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Cold Hardy Grapes

Posted by Collin001 2b (My Page) on
Sun, May 6, 12 at 13:52

I was hoping for advice on finding some cold hardy grapes. I am almost done constructing a pergola and would like a vine to hang on it. This is the sunniest part of the yard and will have a white metal shed behind it to bounce heat off it it.

What varieties have you had success with? I have the room to grow more than one vine. I had my eye on the Morden 9703 as it is a table grape. I don't know much about vines so don't be afraid to state the obvious.

Intended uses:
Juice, jam, fresh eating. No wine making, deathly allergic to the fermentation process.

Thanks

Collin


Follow-Up Postings:

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RE: Cold Hardy Grapes

A former colleague has had great success with "Valiant" cultivar -- her vines produce fair-sized clusters abundantly with, I understand, no special care. Her grapes are a little tart to be used as table grapes (for my taste), but you take what you can in our climate. I have a few young vines myself, but they suffer winter kill each year. I understand that older vines are more cold-hardy. I live in Peace River, AB.


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RE: Cold Hardy Grapes

The neighbour across the street has a Valiant grape. They convinced me to make the decision and adopt a vine. The neighbour doesn't do anything with them, outside of stringing
Christmas lights through them. Last year I made juice out of them. It takes a fair bit of sugar but they do give a richer flavour than the bought stuff.

Valiant is on the short list. Thanks David.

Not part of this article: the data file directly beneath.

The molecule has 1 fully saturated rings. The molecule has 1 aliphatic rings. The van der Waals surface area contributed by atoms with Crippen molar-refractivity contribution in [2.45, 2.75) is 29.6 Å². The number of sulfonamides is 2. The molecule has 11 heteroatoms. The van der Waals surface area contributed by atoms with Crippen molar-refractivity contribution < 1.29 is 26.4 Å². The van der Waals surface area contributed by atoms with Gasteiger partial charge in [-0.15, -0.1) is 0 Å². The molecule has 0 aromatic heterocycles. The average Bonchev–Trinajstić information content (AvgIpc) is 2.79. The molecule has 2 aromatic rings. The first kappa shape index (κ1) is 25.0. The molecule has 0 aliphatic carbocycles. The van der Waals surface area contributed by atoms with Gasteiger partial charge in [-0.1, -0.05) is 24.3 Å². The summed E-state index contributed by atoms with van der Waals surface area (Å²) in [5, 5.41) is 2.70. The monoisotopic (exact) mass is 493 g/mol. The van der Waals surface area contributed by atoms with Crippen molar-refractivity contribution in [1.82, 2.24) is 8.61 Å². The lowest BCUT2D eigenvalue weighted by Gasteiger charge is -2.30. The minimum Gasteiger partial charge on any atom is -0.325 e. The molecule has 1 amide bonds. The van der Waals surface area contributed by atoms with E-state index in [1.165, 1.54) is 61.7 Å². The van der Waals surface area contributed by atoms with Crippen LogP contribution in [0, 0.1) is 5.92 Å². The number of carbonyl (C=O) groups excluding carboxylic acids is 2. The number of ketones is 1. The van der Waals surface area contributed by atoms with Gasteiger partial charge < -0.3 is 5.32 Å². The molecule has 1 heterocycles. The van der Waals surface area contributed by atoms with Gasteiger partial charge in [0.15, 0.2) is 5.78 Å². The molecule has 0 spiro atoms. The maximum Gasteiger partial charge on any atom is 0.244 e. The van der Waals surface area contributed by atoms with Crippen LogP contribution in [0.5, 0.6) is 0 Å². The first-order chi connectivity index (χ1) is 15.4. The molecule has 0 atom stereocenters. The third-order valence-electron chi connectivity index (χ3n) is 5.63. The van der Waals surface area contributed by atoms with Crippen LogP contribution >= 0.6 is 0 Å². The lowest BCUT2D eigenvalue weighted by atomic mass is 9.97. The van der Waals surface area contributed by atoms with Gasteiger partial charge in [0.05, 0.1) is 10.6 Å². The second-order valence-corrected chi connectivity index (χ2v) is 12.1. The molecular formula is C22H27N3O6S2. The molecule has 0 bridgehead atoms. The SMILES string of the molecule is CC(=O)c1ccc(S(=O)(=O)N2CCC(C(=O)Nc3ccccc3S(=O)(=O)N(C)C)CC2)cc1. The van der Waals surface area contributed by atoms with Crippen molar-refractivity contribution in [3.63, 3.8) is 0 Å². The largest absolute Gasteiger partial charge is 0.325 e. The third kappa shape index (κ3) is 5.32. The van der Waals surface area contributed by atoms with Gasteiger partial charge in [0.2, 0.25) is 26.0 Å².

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RE: Cold Hardy Grapes

Valiant is probably your best option. Makes amazing jelly and juice, lousy wine, too seedy for serious fresh eating. Ripens late August. Unprotected vines have some winterkill above snowline but winter protection not needed for healthy growth each year. New Canadian Prairie-hardy grape cultivars being developed at University of Saskatchewan, really hard to find out much about them...


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RE: Cold Hardy Grapes

I'll give Valiant a try Don. I'm preparing a couple spots for grapes. I'm in a bit of a waiting game until I see more progress from the University. I may take on the challenge of trying out a blue moon wisteria for something to do in the interim!


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RE: Cold Hardy Grapes

davidcalgary29,
i do my grapes in the double guyot system
not good for trellises,
but for less winter die-back it is the way to go
in winter just keep snow covering the vines,
my low wire is about 4" off the ground,
off a deck that i sweep snow off to cover the grapes

you can also delay flowering by shoveling snow over the roots as far into spring as possible
we usually get a late snow that can be used for this purpose

also a deep mulch (4"-6") will keep the soil cool longer to delay early sap rising and budding-out of any fruit
then you run less risk of late frosts killing off your future fruit


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RE: Cold Hardy Grapes

here is a list of the grapes that made it through a rather tough winter and spring
the first cold snap happened without snow on the ground,
then what little snow was on the ground i did shovel onto the grapes as best as i could

blue bell
valiant
prairie star
beta
kay gray

eona and kandiyohi did not make it


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RE: Cold Hardy Grapes